All in all doable, but not very lucrative.

    • zippyflounder says:

      Nice analysis, good to see another pro willing to educate the youngun’s…bravo. Note designers we are not hammering on you, or talking from the mountain. When we start out we all make huge mistakes, some times over and over but in the old days there were few that would mentor or even comment on design. I wish (I truly do) that this was available 35 years ago when I was starting out, maybe my hair would not be gray. 🙂

  • Eric says:

    I think in the coming years this will be even easier to develop. Right now, yes logistically a nightmare with the amount of coordination needed for implementation. But give it 10 years and computers will be a fairly advanced analyzer with even just a few “rules” given to it. Set some basic parameters, and a smart enough computer can do the hard work… So it’s doable today, but worth waiting a little longer for until it can be done right.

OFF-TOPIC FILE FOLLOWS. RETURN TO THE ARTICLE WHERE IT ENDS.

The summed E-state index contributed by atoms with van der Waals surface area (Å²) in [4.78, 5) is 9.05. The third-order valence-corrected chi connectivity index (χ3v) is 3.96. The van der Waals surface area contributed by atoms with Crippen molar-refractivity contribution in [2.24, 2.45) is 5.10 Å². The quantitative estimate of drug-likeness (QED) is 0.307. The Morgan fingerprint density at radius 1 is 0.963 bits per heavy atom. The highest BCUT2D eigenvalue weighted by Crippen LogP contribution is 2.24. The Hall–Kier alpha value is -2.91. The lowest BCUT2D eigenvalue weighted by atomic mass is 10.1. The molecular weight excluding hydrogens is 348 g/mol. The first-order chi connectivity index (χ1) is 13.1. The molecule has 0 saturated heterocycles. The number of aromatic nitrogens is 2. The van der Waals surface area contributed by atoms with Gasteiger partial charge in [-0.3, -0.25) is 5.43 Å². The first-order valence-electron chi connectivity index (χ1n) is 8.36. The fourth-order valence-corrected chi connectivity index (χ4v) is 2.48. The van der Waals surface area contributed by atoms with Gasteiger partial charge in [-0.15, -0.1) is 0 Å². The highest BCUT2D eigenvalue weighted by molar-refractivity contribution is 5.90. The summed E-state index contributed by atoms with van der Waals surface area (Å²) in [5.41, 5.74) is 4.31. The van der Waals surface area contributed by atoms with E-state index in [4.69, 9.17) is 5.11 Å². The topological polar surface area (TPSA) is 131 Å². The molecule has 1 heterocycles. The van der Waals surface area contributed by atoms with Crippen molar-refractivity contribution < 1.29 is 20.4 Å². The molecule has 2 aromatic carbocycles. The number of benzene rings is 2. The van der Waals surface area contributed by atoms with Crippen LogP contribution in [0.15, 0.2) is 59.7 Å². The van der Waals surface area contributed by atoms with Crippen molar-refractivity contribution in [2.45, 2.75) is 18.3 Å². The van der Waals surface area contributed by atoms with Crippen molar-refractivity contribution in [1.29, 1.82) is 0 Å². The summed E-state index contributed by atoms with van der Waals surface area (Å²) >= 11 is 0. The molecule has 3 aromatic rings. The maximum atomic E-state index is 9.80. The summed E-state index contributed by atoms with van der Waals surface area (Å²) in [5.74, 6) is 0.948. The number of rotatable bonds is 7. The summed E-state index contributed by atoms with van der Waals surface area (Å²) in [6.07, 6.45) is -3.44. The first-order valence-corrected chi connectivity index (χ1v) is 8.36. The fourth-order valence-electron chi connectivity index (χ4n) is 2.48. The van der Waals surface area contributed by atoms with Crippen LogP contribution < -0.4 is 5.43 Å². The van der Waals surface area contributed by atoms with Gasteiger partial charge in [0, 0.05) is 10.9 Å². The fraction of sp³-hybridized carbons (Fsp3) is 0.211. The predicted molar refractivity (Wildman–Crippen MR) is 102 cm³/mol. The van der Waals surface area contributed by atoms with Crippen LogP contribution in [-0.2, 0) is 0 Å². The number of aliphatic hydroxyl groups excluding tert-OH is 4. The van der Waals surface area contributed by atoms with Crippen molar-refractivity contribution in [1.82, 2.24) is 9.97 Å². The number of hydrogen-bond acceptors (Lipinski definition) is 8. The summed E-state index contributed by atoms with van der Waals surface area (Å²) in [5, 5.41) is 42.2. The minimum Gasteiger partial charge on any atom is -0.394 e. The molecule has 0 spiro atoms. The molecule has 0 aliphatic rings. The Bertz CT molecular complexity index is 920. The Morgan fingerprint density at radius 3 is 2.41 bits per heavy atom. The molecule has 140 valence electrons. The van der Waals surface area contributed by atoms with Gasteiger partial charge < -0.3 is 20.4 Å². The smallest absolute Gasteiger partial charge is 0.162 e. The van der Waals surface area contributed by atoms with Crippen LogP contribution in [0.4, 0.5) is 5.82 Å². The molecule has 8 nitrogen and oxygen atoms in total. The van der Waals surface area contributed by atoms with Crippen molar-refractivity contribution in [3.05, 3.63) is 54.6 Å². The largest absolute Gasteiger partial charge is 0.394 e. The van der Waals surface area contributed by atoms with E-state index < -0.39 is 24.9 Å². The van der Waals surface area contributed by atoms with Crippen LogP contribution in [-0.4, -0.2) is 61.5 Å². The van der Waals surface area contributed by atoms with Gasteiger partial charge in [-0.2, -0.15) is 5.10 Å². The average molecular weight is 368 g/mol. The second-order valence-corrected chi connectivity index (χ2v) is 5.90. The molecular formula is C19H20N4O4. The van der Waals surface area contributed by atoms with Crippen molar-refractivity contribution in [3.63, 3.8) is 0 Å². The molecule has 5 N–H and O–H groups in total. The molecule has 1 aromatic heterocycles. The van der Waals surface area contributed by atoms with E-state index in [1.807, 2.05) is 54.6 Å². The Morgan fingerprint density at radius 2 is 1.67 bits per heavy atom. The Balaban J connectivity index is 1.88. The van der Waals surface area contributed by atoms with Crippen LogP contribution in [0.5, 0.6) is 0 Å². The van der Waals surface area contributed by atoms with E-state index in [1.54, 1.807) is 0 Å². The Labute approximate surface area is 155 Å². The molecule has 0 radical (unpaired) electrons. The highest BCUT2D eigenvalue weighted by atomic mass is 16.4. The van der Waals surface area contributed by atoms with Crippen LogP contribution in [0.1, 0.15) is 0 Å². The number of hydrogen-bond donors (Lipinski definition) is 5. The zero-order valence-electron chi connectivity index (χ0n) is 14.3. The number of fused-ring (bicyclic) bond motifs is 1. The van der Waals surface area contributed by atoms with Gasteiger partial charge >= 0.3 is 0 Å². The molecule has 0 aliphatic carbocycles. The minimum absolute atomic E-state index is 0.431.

• VoReason says:

      Your not seeing the problem. Computers can take the load now, this is not even that heavy on processing, just multitasking, and with quad cores the way they are now its easy to handle.

      The problem is writing the software. Techniques are improving in the code architecture industry but it is still very difficult to design and write what is called for for this project.

      As I stated before, all the code has been written for various other applications save the touch screen software(not that hard to do btw) but since none of it is open source, its very expensive to get your hands on it with an agreement that you can modify it to work together. It is also going to be used in a way it was not originally designed so it will be buggy and hard to maintain continuity. This means either your paying someone to learn the code inside and out or your using the original design teams from the other projects to work it out to work for this format. Neither is a pretty option.